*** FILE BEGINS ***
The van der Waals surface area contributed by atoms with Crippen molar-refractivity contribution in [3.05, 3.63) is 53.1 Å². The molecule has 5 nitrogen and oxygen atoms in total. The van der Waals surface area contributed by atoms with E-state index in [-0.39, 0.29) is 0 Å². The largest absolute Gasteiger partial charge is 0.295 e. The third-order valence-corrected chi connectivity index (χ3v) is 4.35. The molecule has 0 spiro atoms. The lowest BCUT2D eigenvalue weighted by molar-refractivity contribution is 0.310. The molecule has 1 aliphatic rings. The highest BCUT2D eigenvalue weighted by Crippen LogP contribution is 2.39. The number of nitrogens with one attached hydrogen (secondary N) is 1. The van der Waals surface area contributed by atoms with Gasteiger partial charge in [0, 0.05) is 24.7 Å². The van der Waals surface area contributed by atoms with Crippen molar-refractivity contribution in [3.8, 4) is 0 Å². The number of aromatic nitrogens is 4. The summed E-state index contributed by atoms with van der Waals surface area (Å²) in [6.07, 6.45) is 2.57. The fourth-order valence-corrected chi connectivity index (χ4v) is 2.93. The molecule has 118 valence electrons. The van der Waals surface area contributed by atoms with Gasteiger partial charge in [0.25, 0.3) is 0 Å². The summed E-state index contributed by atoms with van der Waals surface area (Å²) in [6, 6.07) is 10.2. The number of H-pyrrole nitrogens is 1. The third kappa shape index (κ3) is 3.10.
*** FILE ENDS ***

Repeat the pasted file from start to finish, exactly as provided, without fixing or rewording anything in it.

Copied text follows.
The van der Waals surface area contributed by atoms with Crippen molar-refractivity contribution in [3.05, 3.63) is 53.1 Å². The molecule has 5 nitrogen and oxygen atoms in total. The van der Waals surface area contributed by atoms with E-state index in [-0.39, 0.29) is 0 Å². The largest absolute Gasteiger partial charge is 0.295 e. The third-order valence-corrected chi connectivity index (χ3v) is 4.35. The molecule has 0 spiro atoms. The lowest BCUT2D eigenvalue weighted by molar-refractivity contribution is 0.310. The molecule has 1 aliphatic rings. The highest BCUT2D eigenvalue weighted by Crippen LogP contribution is 2.39. The number of nitrogens with one attached hydrogen (secondary N) is 1. The van der Waals surface area contributed by atoms with Gasteiger partial charge in [0, 0.05) is 24.7 Å². The van der Waals surface area contributed by atoms with Crippen molar-refractivity contribution in [3.8, 4) is 0 Å². The number of aromatic nitrogens is 4. The summed E-state index contributed by atoms with van der Waals surface area (Å²) in [6.07, 6.45) is 2.57. The fourth-order valence-corrected chi connectivity index (χ4v) is 2.93. The molecule has 118 valence electrons. The van der Waals surface area contributed by atoms with Gasteiger partial charge in [0.25, 0.3) is 0 Å². The summed E-state index contributed by atoms with van der Waals surface area (Å²) in [6, 6.07) is 10.2. The number of H-pyrrole nitrogens is 1. The third kappa shape index (κ3) is 3.10.